I could keep talking about all the reasons it’s a terrible idea. But instead I’ll stick with the classic adage for anything awesome/ impractical: the two good days are the one you bought it and the one you sold it.
I do fear the Unimog would have this problem. But I’m still tempted.
And my reasoning here traces back to my upbringing.
Growing up in a predominantly white neighborhood of a predominantly white town, everyone knew the three brothers with afros and their dad who kinda looks like an NFL linebacker, replete with shoulder length dreads and a red sports car. Side note: I promise I’m not exaggerating. At Seahawks games, they always waved him into the VIP parking when they saw him pull up. He never bothered correcting them.
But anyways, our hypervisibility in the local community was never a problem, because my dad makes friends everywhere he goes.
We have friends in Los Angeles who fed us and let us crash a quinceañera . He met them playing FIFA online.
We have friends in Amsterdam who have offered to host our entire family in their tiny little house should we ever come to visit. He met them at a soccer game while he was on a business trip.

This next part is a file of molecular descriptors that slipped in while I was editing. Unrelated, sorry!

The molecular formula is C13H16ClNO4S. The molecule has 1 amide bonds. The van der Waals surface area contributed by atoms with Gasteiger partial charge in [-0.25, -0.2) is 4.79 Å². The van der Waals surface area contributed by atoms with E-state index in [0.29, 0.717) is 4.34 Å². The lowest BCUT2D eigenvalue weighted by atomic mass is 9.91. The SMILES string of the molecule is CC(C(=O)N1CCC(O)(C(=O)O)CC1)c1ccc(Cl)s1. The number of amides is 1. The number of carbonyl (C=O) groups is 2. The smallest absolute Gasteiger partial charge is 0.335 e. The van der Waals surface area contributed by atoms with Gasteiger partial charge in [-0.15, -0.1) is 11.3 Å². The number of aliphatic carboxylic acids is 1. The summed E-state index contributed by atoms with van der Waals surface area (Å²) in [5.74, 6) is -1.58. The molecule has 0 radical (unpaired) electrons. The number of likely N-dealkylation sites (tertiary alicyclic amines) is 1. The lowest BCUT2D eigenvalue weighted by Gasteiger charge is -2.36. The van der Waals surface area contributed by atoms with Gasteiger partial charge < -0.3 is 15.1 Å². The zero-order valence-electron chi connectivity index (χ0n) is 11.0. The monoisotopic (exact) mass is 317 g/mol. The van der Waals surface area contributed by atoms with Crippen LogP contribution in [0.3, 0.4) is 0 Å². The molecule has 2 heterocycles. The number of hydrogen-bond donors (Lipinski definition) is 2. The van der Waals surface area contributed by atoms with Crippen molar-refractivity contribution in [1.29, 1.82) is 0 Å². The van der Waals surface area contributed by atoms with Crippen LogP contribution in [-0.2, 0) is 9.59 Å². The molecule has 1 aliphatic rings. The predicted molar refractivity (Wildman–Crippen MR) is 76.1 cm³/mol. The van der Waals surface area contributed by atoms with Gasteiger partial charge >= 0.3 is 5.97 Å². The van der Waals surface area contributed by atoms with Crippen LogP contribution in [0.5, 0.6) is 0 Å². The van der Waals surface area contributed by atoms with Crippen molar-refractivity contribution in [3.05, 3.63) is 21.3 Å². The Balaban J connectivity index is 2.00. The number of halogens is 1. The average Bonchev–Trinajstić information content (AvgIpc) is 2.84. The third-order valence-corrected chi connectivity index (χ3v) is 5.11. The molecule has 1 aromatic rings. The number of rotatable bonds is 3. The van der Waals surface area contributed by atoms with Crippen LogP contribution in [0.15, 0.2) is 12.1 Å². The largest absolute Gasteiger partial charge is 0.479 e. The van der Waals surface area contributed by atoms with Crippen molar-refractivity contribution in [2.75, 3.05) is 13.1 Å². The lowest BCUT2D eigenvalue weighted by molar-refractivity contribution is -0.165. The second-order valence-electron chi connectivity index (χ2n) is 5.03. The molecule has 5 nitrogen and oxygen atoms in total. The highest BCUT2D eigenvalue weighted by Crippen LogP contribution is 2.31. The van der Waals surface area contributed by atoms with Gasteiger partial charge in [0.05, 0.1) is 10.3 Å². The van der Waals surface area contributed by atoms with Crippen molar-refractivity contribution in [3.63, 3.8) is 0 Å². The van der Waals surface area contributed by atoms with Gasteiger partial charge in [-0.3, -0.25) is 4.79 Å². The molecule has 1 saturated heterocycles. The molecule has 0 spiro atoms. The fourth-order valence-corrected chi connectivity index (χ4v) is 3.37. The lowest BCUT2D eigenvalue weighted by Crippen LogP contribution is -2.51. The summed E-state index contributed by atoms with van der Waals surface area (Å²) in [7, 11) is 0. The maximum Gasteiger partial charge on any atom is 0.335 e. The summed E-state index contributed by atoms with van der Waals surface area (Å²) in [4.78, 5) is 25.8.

And we have friends in any neighborhood where people hang out on their front porches, because invariably he’ll strike up a conversation and discover all sorts of things in common and twenty minutes later we have to pry him away.
One last example: the time he went to a bar in England and came back with a Saran-wrapped ball of Haggis from the chef, who was apparently an award-winning Scot. I’d wanted to try Haggis for years, and somehow he remembered this at the perfect time. It was really good, for the record. But you get the picture.
Growing up, I was kinda shy, so it seemed super obnoxious.
But in retrospect, the power of serendipitous connection has opened a lot of doors — and generally made the world seem like a much friendlier, more interesting place. Now that COVID has hit, it’s without a doubt one of the things that I miss the most.
So now, take a second to imagine the people you would meet on a Unimog road trip.
From everything I’ve read and heard and seen, a Unimog is quite possibly the coolest vehicle you could possibly own, more so than any Ferrari or Lamborghini or Porsche. Everybody wants to learn more about it, and in doing so more about you. Imagine the connections, the stories, the friendships in random places. The impact you could make on people with your story. The impact other people’s stories could have on you (If my dad’s taught me anything, it’s that people are always cooler than they seem if you know how to start the conversation right).
So yeah. Wildly impractical.
But lying on my deathbed, what are the odds that I regret the inconveniences of my old Unimog? And what are the odds I appreciate the stories it made? If you zoom out far enough, it seems simple.
And one final note: after the deathbed montage, I want a Unimog Hearse to dump me into a volcano. Or even just run over some parked cars on the way out of the mortuary. Something exciting.